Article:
Production Value

It's not surprising that theater-goers in Eugene don't immediately think of Pleasant Hill Community Theatre when considering local productions. But many Pleasant Hill residents don't think of it either, and that's something PHCT board president Michael Stearns would like to change.

"When people come here and the bleachers are in there and it's packed, it's a unique experience," Stearns said. "There's something really funky about this building and it has a unique character to it. Your first reaction is kind of taken aback but then you see the quality of the shows and the people involved."

Most of those people involved, aside from the theater's all-volunteer management and administrative board, are kids. The theater, which first opened in 1991 as Spotlight Theatre, is housed in an old shop building. It became a non-profit in 2000 and four years later experienced a change in leadership, gaining a new identity as Pleasant Hill Community Theatre. The Pleasant Hill school district nixed its theater program due to budget cuts, so now HCT is a vibrant place for elementary through high school age kids to experience live theater.

Like many parents, Stearns got involved because two of his three children wanted to act. "Although we plan on doing more adult performances and different types of activities here, there's no question the focus of this theater is on kids and it will always be that way," said Stearns, who produced the theater's last performance, A Tall Turkey Tale. "That was completely unplanned. It started with a few kids coming the first week," he said. "Word got out that we were having a little bit of fun and soon we had a group of 12 kids that were raring to go. Out of that collaboration between myself and these 12 kids we got a script together and we made a play."

The theater operates on a shoestring budget and there's always room for more people who want to help out or participate. The board plans to open the doors to more lessons, plays, musicals and concerts in the future, in addition to the dance and voice lessons the theater already offers.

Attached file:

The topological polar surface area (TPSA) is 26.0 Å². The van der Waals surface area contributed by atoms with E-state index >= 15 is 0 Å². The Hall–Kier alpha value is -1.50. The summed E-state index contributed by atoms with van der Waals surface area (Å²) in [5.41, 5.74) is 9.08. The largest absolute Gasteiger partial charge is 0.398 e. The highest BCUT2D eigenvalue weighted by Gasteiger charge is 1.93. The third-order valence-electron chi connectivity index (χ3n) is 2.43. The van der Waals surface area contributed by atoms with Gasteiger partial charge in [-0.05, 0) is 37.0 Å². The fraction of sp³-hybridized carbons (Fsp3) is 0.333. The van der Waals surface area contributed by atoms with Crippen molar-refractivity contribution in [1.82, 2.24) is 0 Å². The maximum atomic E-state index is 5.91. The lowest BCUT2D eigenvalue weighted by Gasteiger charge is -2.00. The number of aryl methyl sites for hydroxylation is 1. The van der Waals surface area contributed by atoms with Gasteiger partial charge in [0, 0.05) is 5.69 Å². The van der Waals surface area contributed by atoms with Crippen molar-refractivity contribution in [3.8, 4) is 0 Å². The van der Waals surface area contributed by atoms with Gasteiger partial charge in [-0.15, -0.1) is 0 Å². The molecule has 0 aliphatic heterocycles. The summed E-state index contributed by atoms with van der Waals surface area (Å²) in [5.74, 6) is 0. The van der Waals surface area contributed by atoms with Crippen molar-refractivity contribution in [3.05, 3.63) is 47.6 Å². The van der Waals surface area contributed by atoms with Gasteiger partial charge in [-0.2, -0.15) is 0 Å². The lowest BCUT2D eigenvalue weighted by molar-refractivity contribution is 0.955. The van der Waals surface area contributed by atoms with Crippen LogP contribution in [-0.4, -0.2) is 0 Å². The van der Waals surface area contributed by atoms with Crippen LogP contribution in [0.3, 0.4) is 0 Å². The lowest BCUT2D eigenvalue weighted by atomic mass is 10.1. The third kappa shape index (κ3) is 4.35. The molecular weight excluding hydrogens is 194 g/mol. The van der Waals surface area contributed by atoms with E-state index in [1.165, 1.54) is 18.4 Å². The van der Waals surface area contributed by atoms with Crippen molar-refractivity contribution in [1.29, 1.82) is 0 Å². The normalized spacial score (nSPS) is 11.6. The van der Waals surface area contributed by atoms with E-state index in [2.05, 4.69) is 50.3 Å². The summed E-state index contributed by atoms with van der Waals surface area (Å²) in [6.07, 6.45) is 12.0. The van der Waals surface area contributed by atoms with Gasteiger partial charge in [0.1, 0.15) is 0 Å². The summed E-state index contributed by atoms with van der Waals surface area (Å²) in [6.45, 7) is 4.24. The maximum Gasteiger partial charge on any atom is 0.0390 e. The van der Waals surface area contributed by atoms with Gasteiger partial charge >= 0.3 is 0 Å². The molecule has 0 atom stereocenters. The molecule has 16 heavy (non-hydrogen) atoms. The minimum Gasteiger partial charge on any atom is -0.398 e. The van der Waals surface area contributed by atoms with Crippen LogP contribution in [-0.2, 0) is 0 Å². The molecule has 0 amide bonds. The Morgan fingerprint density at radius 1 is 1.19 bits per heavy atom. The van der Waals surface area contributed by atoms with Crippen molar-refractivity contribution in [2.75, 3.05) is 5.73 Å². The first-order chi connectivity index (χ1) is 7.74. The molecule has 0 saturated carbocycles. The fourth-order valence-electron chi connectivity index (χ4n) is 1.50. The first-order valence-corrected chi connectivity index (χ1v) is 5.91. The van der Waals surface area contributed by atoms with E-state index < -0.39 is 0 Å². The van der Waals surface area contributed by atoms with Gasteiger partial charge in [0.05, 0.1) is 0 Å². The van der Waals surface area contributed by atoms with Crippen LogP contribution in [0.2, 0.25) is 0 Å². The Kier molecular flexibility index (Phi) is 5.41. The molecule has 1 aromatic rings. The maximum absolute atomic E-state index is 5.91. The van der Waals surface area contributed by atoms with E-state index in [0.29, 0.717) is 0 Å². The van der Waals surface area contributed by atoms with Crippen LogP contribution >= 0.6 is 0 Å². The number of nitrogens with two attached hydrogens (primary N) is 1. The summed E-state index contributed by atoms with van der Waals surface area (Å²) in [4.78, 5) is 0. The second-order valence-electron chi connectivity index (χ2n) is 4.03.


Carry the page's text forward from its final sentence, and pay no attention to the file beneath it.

The theater's current performance is Leader of the Pack, a musical about the life of Ellie Greenwich, who wrote numerous popular songs during the '50s and '60s, including "And Then He Kissed Me," "Baby I Love You," "Be My Baby," "Da Doo Ron Ron," and "Do Wah Diddy Diddy." The show features 24 of Greenwich's songs and follows the arc of her life, including her marriage to Jeff Barry, another prolific songwriter.

Visiting Director Peg Major, who frequently works at the Cottage Theatre in Cottage Grove, will direct the cast of 12 high school students, and calls it a real crowd-pleaser. She's amazed at the level of talent and heart she sees in the kids she works with in Pleasant Hill. "These kids out here probably know more about theater than I did when I was in high school. And I was a theater geek," she said.

The theater received a boost when relatives of Ken Kesey donated money in his memory. The money funded much-needed renovations and imbued the theater with Kesey's inspiring appreciation for the arts. Now, Stearns and the other board members are hoping to raise awareness of the theater in the Pleasant Hill community and beyond. Perhaps Kate Smith, Ken Kesey's granddaughter and frequent actor at PHCT, summed it up best. "The more people that hear about the theater, hopefully more people will come. It can only get better!"

Pleasant Hill Theatre is located at 35575 Zephyr Way. The show runs April 21-23 and 28-30. $8/$6 sen./kids under 12 free. For tickets and more info, log on to available at Espresso 58 in Pleasant Hill or at 988-1195.

Much Ado About Nothing Opens Friday, April 14 at LCC's Blue Door Theatre

Director Judith "Sparky" Roberts brings one of Shakespeare's best-known comedies to life in the LCC production of Much Ado About Nothing. The play, which heavily influenced styles, themes and character development in later comedies and even films, uses some of Shakespeare's favorite comedic ploys in this tale of love, jealousy and plots gone awry. An Italian landowner hosts two noblemen and their friend and gets more than he bargained for as the friend falls for his daughter while the brothers plot to ruin the courtship. In a hysterical subplot, the landowner's niece engages another character in a witty war of words, while secretly falling in love with him.

Much Ado About Nothing runs April 14, 15, 22, 23, 28-30 and May 4-6. For info or tickets call 463-5761.